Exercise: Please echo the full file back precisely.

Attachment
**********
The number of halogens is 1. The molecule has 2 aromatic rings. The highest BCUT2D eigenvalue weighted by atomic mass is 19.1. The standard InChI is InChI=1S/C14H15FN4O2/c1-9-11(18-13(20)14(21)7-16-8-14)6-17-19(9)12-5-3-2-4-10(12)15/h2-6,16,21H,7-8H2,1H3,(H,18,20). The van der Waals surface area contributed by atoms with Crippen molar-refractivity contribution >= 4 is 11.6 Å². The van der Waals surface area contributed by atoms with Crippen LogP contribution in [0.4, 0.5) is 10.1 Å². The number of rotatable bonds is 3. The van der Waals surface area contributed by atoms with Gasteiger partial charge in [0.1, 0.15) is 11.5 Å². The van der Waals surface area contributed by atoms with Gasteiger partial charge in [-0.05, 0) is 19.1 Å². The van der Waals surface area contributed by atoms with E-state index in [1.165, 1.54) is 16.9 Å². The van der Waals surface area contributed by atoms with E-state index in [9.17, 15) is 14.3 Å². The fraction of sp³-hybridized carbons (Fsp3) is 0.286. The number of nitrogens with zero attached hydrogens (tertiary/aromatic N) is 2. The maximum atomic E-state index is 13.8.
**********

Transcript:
The number of halogens is 1. The molecule has 2 aromatic rings. The highest BCUT2D eigenvalue weighted by atomic mass is 19.1. The standard InChI is InChI=1S/C14H15FN4O2/c1-9-11(18-13(20)14(21)7-16-8-14)6-17-19(9)12-5-3-2-4-10(12)15/h2-6,16,21H,7-8H2,1H3,(H,18,20). The van der Waals surface area contributed by atoms with Crippen molar-refractivity contribution >= 4 is 11.6 Å². The van der Waals surface area contributed by atoms with Crippen LogP contribution in [0.4, 0.5) is 10.1 Å². The number of rotatable bonds is 3. The van der Waals surface area contributed by atoms with Gasteiger partial charge in [0.1, 0.15) is 11.5 Å². The van der Waals surface area contributed by atoms with Gasteiger partial charge in [-0.05, 0) is 19.1 Å². The van der Waals surface area contributed by atoms with E-state index in [1.165, 1.54) is 16.9 Å². The van der Waals surface area contributed by atoms with E-state index in [9.17, 15) is 14.3 Å². The fraction of sp³-hybridized carbons (Fsp3) is 0.286. The number of nitrogens with zero attached hydrogens (tertiary/aromatic N) is 2. The maximum atomic E-state index is 13.8.